NATHANIEL BRAZILL SR., BRAZILL'S FATHER: Nobody wins. This -- nobody won in this situation. The judge pretty much did what he had to do. We knew that coming in. And my opinion, the judge really considered all the testimony; he considered everything. A 28 year sentence, it's a lot less than we would have expected. We'll live with is, but it's not over.

QUESTION: What will you say to your son when you see him?

BRAZILL: I'll say I love him. I'll always love him. I've tried to prepare him for this day, to let him know that whatever the judge gives him, we're just going to accept that and we're going to move on. The judge made sure that we file the necessary appeal papers. He made sure of that in the courtroom. We will appeal.

QUESTION: Prosecutor Marc Shiner had some harsh things to say about your son. Your reaction to what he had to say?

BRAZILL: I just pray for Marc Shiner and wish him the best. I understand he's getting out of the prosecution business. So we just wish him the best. You know, so many things have been said about my son.

You guys never report to the fact that my son's still an honor roll student. He still goes to school out there. My son is the one who's chosen most of the time to do a lot of the cleanup detail work out there. Nobody talks about that. My son still is doing a lot of good things out there at that jailhouse.

For the two guards that you had talked the negative things about him, I can point out at least eight or 10 that had a lot of good things to say about him. So he's still doing good things.

Right now he's under a microscope. And I hope, after today, that this microscope will get off of him. Leave him alone. Let him go on with his life. Let the Grunow family go on with their life.

I mean, this has been like an open wound to us; and it just takes time to heal. Today we hope to start the healing the process. The scar will always be there, but we want to start the healing process today.

QUESTION: Mr. Brazill, if you had your choice, would you have asked that your son be tried as a juvenile offender?

BRAZILL: Absolutely. My son is a juvenile.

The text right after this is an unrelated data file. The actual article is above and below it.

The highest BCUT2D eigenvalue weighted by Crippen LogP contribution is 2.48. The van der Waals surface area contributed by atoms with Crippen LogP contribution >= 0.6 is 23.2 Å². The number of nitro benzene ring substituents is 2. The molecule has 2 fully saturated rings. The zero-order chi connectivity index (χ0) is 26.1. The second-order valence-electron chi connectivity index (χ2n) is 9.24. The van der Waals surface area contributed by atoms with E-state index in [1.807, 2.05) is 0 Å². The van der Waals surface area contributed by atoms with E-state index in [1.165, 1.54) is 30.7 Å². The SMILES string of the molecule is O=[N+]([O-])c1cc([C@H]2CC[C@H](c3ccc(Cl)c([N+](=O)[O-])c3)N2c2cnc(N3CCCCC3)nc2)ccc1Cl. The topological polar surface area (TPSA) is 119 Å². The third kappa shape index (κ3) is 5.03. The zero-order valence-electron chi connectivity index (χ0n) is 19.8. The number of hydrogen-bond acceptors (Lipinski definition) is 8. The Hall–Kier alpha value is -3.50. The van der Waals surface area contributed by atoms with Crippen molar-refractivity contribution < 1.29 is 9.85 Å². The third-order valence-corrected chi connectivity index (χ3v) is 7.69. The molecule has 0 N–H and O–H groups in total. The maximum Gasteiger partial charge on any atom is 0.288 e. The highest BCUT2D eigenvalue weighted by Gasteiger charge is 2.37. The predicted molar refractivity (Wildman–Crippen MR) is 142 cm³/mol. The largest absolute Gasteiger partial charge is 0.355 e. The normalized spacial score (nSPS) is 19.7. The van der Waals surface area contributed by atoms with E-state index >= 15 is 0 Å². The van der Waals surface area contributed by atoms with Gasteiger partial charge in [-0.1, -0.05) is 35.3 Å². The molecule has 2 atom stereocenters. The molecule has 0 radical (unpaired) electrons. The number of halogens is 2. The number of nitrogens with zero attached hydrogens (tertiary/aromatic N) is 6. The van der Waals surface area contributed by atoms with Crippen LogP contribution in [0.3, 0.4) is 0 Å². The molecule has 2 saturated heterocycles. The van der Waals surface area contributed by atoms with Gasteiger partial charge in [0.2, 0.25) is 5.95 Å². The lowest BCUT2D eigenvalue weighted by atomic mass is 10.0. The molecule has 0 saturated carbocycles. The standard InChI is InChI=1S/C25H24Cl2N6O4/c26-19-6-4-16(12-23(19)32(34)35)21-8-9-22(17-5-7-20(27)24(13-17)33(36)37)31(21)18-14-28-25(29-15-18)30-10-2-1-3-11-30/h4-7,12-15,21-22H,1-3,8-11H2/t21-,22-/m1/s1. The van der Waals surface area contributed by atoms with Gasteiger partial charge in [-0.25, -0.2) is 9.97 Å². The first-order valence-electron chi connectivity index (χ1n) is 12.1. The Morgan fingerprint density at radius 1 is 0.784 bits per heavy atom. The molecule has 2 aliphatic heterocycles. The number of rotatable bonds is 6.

QUESTION: What sentence would have been reasonable under the circumstances?

BRAZILL: How could I say what would have been a just and reasonable sentence for him? We have laws in this country that we have to live by.

MASTERS: The point with that is, as the governor said on several occasions in the last few weeks, you cannot sentence a 13-year-old as a 30-year-old. It's wrong; it's morally wrong. And actually, we feel it's unconstitutional. We're going to press that with the governor.

QUESTION: (OFF-MIKE) is between the sentence that your son received today and (OFF-MIKE)

BRAZILL: What's the difference? The process. We went through the whole process. That's the difference.

MASTERS: And you can always appeal. If they had accepted the plea, we could not have appealed.

BRAZILL: We went through the whole process of showing the country what we do to our juveniles when we try them as adults. That's why you all are here today. We tried my child as an adult; he's only 14 years old. Absolutely.

QUESTION: Mr. Brazill, as you look back, do you feel that you failed him as a parent?

BRAZILL: Never. Never do I feel like I failed my son as a present -- as a parent.

MASTERS: That's not a fair question.


BRAZILL: He's sentenced for 28 years, but trust me: God is in control of this situation, like I said at the beginning. I'm a praying person. I pray and believe that God will step in like he's always been doing.

A couple more questions and I'm going to turn this over to these guys who really did the job on this.


BRAZILL: A couple more questions.

UNIDENTIFIED MALE: Right here in the back.

QUESTION: Will you personally contact the Grunows?

BRAZILL: I'm not sure about that. I would like -- this is an open invitation for them to contact me. My phone number -- I mean...

KAGAN: We've been listening to the parents of Nathaniel Brazill. That's Nathaniel Brazill Sr. talking. We heard Polly Powell, his mother, talking right before that -- the reaction to seeing their son sentenced.

If you were with us, you saw it live: Nathaniel Brazill will serve at least 28 years in prison, two years community house arrest and five years probation. That for the murder of Barry Grunow a man who, he said, was his favorite teacher. Nathaniel Brazill is 14 years old. When he gets out of prison he will be at least 42 years old.